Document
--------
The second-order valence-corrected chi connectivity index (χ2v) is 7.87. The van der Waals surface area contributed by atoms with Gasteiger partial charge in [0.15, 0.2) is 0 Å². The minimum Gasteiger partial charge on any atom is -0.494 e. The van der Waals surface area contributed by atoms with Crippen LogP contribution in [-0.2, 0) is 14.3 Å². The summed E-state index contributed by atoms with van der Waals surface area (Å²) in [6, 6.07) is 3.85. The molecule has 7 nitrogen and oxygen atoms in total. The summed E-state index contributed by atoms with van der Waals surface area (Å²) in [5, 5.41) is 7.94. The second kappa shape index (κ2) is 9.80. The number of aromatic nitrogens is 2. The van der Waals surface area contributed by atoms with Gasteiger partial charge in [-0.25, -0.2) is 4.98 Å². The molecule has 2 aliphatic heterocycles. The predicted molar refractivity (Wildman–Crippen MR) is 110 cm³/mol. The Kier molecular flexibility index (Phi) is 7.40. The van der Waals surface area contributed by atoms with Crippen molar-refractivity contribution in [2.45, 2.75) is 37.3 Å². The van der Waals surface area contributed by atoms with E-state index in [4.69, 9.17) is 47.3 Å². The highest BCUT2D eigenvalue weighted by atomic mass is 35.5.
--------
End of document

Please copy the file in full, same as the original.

The second-order valence-corrected chi connectivity index (χ2v) is 7.87. The van der Waals surface area contributed by atoms with Gasteiger partial charge in [0.15, 0.2) is 0 Å². The minimum Gasteiger partial charge on any atom is -0.494 e. The van der Waals surface area contributed by atoms with Crippen LogP contribution in [-0.2, 0) is 14.3 Å². The summed E-state index contributed by atoms with van der Waals surface area (Å²) in [6, 6.07) is 3.85. The molecule has 7 nitrogen and oxygen atoms in total. The summed E-state index contributed by atoms with van der Waals surface area (Å²) in [5, 5.41) is 7.94. The second kappa shape index (κ2) is 9.80. The number of aromatic nitrogens is 2. The van der Waals surface area contributed by atoms with Gasteiger partial charge in [-0.25, -0.2) is 4.98 Å². The molecule has 2 aliphatic heterocycles. The predicted molar refractivity (Wildman–Crippen MR) is 110 cm³/mol. The Kier molecular flexibility index (Phi) is 7.40. The van der Waals surface area contributed by atoms with Crippen molar-refractivity contribution in [2.45, 2.75) is 37.3 Å². The van der Waals surface area contributed by atoms with E-state index in [4.69, 9.17) is 47.3 Å². The highest BCUT2D eigenvalue weighted by atomic mass is 35.5.